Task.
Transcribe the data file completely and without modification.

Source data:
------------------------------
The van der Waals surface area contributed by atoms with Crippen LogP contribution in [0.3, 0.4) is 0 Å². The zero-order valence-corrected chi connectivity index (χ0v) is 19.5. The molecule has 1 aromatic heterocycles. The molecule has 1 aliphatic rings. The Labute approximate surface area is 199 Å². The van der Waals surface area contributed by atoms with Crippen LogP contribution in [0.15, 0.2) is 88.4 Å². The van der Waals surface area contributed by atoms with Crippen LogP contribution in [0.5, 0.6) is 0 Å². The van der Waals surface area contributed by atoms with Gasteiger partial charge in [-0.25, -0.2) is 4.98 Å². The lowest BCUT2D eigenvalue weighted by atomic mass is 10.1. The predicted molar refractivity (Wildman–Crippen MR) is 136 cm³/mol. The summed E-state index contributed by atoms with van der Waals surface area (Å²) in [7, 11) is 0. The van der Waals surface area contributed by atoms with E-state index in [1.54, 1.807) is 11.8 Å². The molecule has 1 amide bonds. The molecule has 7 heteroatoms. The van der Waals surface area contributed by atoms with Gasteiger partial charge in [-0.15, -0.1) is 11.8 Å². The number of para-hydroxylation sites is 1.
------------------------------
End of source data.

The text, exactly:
The van der Waals surface area contributed by atoms with Crippen LogP contribution in [0.3, 0.4) is 0 Å². The zero-order valence-corrected chi connectivity index (χ0v) is 19.5. The molecule has 1 aromatic heterocycles. The molecule has 1 aliphatic rings. The Labute approximate surface area is 199 Å². The van der Waals surface area contributed by atoms with Crippen LogP contribution in [0.15, 0.2) is 88.4 Å². The van der Waals surface area contributed by atoms with Crippen LogP contribution in [0.5, 0.6) is 0 Å². The van der Waals surface area contributed by atoms with Gasteiger partial charge in [-0.25, -0.2) is 4.98 Å². The lowest BCUT2D eigenvalue weighted by atomic mass is 10.1. The predicted molar refractivity (Wildman–Crippen MR) is 136 cm³/mol. The summed E-state index contributed by atoms with van der Waals surface area (Å²) in [7, 11) is 0. The van der Waals surface area contributed by atoms with E-state index in [1.54, 1.807) is 11.8 Å². The molecule has 1 amide bonds. The molecule has 7 heteroatoms. The van der Waals surface area contributed by atoms with Gasteiger partial charge in [-0.15, -0.1) is 11.8 Å². The number of para-hydroxylation sites is 1.